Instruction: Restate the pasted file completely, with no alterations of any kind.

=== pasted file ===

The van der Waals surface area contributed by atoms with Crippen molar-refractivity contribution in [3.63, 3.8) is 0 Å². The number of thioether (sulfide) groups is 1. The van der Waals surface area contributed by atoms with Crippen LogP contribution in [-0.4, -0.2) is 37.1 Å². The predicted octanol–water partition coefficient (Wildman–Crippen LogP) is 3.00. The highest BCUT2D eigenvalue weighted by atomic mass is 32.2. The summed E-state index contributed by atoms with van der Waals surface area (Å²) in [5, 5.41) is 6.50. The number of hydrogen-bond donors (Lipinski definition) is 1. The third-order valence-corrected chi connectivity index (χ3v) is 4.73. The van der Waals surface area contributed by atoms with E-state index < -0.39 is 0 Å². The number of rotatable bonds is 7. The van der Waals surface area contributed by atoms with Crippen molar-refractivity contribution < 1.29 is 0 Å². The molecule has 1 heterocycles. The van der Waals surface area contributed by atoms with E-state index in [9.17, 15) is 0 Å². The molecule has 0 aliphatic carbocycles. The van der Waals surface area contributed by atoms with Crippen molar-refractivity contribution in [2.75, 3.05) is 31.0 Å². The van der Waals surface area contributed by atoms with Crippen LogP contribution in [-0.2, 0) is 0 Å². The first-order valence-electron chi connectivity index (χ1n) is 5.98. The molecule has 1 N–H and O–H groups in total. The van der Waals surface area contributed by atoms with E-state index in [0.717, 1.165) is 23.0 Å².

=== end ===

The van der Waals surface area contributed by atoms with Crippen molar-refractivity contribution in [3.63, 3.8) is 0 Å². The number of thioether (sulfide) groups is 1. The van der Waals surface area contributed by atoms with Crippen LogP contribution in [-0.4, -0.2) is 37.1 Å². The predicted octanol–water partition coefficient (Wildman–Crippen LogP) is 3.00. The highest BCUT2D eigenvalue weighted by atomic mass is 32.2. The summed E-state index contributed by atoms with van der Waals surface area (Å²) in [5, 5.41) is 6.50. The number of hydrogen-bond donors (Lipinski definition) is 1. The third-order valence-corrected chi connectivity index (χ3v) is 4.73. The van der Waals surface area contributed by atoms with E-state index < -0.39 is 0 Å². The number of rotatable bonds is 7. The van der Waals surface area contributed by atoms with Crippen molar-refractivity contribution < 1.29 is 0 Å². The molecule has 1 heterocycles. The van der Waals surface area contributed by atoms with E-state index in [9.17, 15) is 0 Å². The molecule has 0 aliphatic carbocycles. The van der Waals surface area contributed by atoms with Crippen molar-refractivity contribution in [2.75, 3.05) is 31.0 Å². The van der Waals surface area contributed by atoms with Crippen LogP contribution in [-0.2, 0) is 0 Å². The first-order valence-electron chi connectivity index (χ1n) is 5.98. The molecule has 1 N–H and O–H groups in total. The van der Waals surface area contributed by atoms with E-state index in [0.717, 1.165) is 23.0 Å².